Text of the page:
My Beautiful Laundrette (1986)- Omar (Gordon Warnecke) is a young Pakistani Londoner who gets a shot at living the capitalist dream when his mob-connected Uncle Nasser (Saeed Jaffrey) asks him to manage a ramshackle laundromat. Soon after taking over, Omar runs into old school chum Johnny (Daniel Day-Lewis), now a working-class thug affiliated with the fascist National Front. Omar hires him despite his odious ideology, and the two become partners, and lovers. Stephen Frears's endearing, intelligent "Laundrette" is a dramatic, often humorous study of bigotry, sexuality, and social mobility in Thatcher-era Britain. Warnecke and Day-Lewis are convincing as distinct social types in eighties London-the striving immigrant under pressure to acculturate on one hand and marry a family acquaintance on the other; and the skinhead who turns on his mates to pursue a friendship with a loathsome "Paki." Coaxing fine support from his multiracial cast, Frears handles it all with tenderness and insight.

The Adventures Of Priscilla, Queen Of The Desert (1994)- Invited to perform at a casino in the Australian outback, aging transsexual Bernadette (Terence Stamp)-still grieving for a recently deceased lover-reluctantly hops aboard a lavender school bus (dubbed "Priscilla") with drag artists Mitzi (Hugo Weaving) and Adam/Felicia (Guy Pearce). As they make the long trip to tiny, remote Alice Springs, the unusual, cross-dressing trio encounters a variety of bizarre characters, as well as open hostility. This campy, madcap road trip through the Aussie frontier was a huge hit in the U.S., loved for its cheeky humor and absurd scenarios-most involving awestruck locals encountering the gaudily clad men. Stamp delivers an aching, funny performance as a weathered transsexual who has begun to question his life's path. Weaving and Pearce are equally watchable as flamboyant drag queens with a gift for lip-synching show tunes. For a quirky, comic drama about lovable fringe types, hop aboard "Priscilla"!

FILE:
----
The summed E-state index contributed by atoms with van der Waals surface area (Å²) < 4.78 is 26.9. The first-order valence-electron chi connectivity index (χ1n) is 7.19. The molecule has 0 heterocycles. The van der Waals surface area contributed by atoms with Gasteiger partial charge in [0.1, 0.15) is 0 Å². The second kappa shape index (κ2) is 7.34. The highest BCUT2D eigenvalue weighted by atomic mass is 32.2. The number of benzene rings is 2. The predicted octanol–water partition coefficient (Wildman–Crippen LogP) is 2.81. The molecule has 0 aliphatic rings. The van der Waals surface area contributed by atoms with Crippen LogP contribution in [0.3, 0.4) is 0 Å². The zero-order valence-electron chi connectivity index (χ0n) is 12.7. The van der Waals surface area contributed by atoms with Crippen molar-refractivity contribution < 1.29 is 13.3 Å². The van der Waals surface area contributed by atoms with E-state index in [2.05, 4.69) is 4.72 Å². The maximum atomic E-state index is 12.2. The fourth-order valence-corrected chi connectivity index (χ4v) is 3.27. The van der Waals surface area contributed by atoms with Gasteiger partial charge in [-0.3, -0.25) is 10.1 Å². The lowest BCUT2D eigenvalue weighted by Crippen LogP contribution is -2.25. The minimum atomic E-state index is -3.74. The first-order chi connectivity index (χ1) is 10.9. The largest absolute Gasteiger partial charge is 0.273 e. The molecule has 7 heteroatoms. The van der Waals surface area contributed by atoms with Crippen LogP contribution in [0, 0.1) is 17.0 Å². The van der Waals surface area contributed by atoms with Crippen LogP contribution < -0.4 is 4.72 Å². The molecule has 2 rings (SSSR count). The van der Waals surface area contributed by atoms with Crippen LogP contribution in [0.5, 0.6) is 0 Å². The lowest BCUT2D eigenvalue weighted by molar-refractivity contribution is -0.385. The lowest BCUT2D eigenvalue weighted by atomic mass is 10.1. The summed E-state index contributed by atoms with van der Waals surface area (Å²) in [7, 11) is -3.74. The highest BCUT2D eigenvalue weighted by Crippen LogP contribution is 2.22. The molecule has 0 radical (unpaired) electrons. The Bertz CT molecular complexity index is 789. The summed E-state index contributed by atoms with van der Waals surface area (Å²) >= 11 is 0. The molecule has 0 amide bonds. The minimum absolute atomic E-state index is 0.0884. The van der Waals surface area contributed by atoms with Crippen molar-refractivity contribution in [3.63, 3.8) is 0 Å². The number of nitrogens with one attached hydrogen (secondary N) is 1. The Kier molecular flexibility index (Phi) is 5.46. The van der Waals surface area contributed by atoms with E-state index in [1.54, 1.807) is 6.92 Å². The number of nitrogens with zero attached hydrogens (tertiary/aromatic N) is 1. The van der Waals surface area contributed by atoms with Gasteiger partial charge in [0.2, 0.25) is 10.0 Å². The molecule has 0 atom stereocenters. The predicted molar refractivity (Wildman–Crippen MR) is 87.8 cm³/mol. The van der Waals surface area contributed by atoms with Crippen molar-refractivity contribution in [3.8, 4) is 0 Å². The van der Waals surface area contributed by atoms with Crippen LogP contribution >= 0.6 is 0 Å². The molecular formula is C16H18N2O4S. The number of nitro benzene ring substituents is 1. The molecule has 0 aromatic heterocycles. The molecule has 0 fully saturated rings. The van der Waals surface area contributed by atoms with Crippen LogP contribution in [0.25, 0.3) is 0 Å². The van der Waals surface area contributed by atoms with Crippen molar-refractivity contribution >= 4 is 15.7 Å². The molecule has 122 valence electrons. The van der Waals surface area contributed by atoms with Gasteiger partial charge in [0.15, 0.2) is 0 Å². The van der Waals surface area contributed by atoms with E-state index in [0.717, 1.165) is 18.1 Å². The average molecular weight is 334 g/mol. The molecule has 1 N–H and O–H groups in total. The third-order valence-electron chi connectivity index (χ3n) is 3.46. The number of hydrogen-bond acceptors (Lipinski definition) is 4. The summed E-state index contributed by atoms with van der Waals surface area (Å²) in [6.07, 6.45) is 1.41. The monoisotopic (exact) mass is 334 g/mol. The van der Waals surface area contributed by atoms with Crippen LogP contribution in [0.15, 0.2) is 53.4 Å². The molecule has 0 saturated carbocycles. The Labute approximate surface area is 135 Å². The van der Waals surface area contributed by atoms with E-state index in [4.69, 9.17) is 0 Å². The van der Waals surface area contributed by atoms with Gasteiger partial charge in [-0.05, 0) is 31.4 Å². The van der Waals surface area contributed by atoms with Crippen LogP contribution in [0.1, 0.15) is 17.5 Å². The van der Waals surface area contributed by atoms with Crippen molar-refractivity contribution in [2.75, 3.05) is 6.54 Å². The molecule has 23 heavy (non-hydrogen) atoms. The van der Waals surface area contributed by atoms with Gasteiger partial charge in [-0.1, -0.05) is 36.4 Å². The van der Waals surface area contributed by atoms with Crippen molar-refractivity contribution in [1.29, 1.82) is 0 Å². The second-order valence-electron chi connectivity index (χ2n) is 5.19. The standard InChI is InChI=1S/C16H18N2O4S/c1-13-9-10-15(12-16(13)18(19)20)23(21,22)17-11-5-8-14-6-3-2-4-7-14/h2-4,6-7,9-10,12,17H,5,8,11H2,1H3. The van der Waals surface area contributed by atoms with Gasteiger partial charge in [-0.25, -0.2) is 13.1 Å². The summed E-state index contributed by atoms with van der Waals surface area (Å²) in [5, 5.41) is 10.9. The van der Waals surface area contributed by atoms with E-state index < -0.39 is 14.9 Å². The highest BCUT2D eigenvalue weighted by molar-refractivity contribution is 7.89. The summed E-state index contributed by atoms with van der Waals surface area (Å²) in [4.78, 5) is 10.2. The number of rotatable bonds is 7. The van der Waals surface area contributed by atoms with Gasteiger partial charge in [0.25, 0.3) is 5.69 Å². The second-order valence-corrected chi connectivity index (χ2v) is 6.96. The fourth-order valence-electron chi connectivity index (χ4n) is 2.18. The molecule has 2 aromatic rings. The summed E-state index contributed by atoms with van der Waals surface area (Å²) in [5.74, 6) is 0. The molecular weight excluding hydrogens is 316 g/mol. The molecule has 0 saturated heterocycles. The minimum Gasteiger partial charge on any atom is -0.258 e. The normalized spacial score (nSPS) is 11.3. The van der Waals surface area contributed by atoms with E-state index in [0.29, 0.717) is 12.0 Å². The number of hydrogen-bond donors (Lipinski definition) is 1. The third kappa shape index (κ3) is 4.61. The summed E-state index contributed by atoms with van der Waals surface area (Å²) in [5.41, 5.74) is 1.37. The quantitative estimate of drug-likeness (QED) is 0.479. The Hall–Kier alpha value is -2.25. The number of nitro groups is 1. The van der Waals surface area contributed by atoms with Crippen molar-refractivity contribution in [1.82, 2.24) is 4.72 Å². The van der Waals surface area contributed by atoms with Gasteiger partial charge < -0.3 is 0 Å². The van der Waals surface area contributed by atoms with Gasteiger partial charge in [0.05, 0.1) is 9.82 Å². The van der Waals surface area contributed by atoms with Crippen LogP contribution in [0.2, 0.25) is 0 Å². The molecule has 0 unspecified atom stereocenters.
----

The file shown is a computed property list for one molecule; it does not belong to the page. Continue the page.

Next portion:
Gods and Monsters (1998)- Still mentally spry but not in the best of health, elderly gay movie director James Whale (Sir Ian McKellen) strikes up a unique friendship with his new gardener, Clayton Boone (Brendan Fraser), whose hunky, youthful frame cheers the aging man's aesthetic sensibilities. Under the watchful eye of cheerless Hungarian housekeeper Hanna (Lynn Redgrave), Whale draws Boone into his artistic orbit, while the easygoing young man indulges his employer's remembrance of things past. The magnificent, under-exposed "Monsters" is a moving, elegiac twist on the last days of Whale, the real-life director of "Frankenstein." McKellen offers an elegantly witty, finely graded performance as the white-haired Whale, who obviously delights in teasing Fraser's Clayton, a straight ex-Marine who agrees to pose nude for the lonely old man. The movie's flashbacks to the set of Whale's "Bride of Frankenstein" are especially rewarding for their fealty both to the original material and to the neglected artistry of the film's creator. The magic of "Monsters" is subtle, but wholly effective.

L.I.E. (2001)- Howie (Paul Dano) is an adolescent Long Islander whose mother's death and father's neglect leave him open to a variety of perverse possibilities. At first, he falls in with a group of delinquents, befriending young tough Gary (Billie Kay), who sidelines as a male hustler. Still longing for a father figure, Howie eventually finds solace and support in Big John (Brian Cox), a back-slapping former Marine who takes more than a paternal interest in young boys. A gritty, take-no-prisoners yarn, "L.I.E" offers no easy answers or resolutions to Howie's plight, and its willingness to paint life's roadblocks in shades of gray is precisely what makes it work. While certainly not for every taste, "L.I.E" is a startlingly original, credible glimpse into humanity's underbelly and the rough and tumble ways of the street. Veteran player Brian Cox is fabulous as usual, as is Dano, who injects considerable pathos into a demanding role.